The politics of global warming have typically involved much debate as to the role climate change plays in growing weather-related risk.  Yesterday, however, at a Capital Hill a press conference on the cost of climate change, debate was not on the agenda. Pointing to a year of history-making, $1 billion-plus natural disasters, representatives of Tier 1 insurance companies took a definitive stance with members of the U.S. Senate to confirm that costs to taxpayers and businesses from extreme weather will continue to soar because of climate change.

Representatives from The Reinsurance Association of America, Swiss Re and Willis Re and Ceres, a nonprofit organization that leads a national coalition of investors, environmental organizations and other public interest groups working with companies to address a variety of sustainability challenges, joined Sens. Bernie Sanders (I-Vt.) and Sheldon Whitehouse (D-R.I.) yesterday to discuss the growing financial impact of global warming.

“From our industry’s perspective, the footprints of climate change are around us and the trend of increasing damage to property and threat to lives is clear,” said Franklin Nutter, president of the Reinsurance Association of America. “We need a national policy related to climate and weather.”

Property and casualty insurers in the United States experienced an estimated $44 billion in losses last year when hurricanes, droughts, tornadoes and other natural disasters were more severe, longer, more frequent and less predictable than in the past.

According to Swiss Re, the average weather-related insurance industry loss in the U.S. was about $3 billion a year in the 1980s compared to approximately $20 billion annually by the end of the past decade.

“As a member of the global insurance industry, we have witnessed the increased impact of weather-related events on our industry and around the world,” said Mark Way, head of Swiss Re's sustainability and climate change activities in the Americas. “A warming climate will only add to this trend of increasing losses, which is why action is needed now.”

The insurers cited Tropical Storm Irene as an example of one of the record 14 natural disasters in the United States last year that each caused more than $1 billion in damage. Irene alone, which first came ashore as a hurricane, killed at least 45 people and caused more than $7 billion in damage, affecting both Senators’ states.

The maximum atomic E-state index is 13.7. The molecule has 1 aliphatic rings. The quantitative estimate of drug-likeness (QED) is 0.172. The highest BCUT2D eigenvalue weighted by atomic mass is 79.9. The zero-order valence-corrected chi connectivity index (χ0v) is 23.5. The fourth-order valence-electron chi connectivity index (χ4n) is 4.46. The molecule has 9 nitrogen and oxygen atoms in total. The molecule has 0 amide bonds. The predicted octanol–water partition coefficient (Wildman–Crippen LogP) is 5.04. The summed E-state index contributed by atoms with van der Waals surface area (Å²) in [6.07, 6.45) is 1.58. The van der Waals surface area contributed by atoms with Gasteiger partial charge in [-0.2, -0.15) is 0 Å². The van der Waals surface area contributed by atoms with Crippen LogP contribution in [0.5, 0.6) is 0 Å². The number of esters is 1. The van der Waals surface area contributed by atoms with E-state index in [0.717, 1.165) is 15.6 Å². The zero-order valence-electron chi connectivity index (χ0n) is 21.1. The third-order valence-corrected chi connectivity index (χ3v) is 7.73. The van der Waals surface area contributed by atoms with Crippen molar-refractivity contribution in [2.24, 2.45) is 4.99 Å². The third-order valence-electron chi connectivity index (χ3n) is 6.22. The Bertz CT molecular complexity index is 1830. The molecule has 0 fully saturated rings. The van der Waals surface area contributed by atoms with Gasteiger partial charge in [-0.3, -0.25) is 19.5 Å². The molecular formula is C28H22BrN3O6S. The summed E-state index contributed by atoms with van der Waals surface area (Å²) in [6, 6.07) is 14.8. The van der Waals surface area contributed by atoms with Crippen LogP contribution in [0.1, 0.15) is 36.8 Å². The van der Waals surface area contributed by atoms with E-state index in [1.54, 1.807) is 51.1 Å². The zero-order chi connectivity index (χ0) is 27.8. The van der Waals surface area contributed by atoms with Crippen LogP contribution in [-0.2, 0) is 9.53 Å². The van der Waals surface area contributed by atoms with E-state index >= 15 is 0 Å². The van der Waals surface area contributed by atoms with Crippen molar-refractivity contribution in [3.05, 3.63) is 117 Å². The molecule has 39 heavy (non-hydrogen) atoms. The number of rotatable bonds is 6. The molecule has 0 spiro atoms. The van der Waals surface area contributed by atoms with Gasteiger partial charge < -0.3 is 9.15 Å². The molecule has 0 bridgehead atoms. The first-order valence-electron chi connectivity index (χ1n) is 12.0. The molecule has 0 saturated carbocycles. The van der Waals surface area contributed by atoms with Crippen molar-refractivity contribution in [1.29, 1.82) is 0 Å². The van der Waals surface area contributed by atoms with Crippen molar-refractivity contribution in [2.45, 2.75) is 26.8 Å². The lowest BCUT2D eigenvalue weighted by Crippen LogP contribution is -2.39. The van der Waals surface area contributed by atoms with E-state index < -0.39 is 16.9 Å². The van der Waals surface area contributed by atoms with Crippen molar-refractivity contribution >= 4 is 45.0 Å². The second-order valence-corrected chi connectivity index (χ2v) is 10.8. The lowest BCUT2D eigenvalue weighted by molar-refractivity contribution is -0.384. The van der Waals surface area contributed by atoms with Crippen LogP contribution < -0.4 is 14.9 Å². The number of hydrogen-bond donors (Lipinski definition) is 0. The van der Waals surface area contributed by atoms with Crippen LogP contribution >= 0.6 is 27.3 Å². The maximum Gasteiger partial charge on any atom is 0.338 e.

“Perhaps no industry better understands the impact of global warming than the insurance industry whose job it is to analyze risk,” Sanders said. “I am pleased leaders in that industry are speaking out about the need to reverse global warming.”

Added Whitehouse, “Extreme weather events, like Rhode Island’s historic floods in 2010, can result in the loss of homes, livelihoods, and even lives. These extreme events fit a pattern predicted by climate scientists, and we should take action now to minimize the damage that carbon pollution is causing to our country and our world.”

Cynthia McHale, the insurance program director at Ceres, issued a more unequivocal statement: “Our climate is changing, human activity is helping to drive the change, and the costs of these extreme weather events are going to keep ballooning unless we break through our political paralysis, and bring down emissions that are warming our planet. If we continue on this path, extreme weather is certain to cause more homes and businesses to be uninsurable in the private insurance market, leaving the costs to taxpayers or individuals.”

“Extreme weather is a threat today and a greater threat tomorrow,” said Pete Thomas, chief risk officer at Willis Re, one of the world’s leading reinsurance intermediaries. “I’m pleased to see the federal government grappling with this issue. The continuing work of Sens. Sanders and Whitehouse is an important start for this necessary dialogue."

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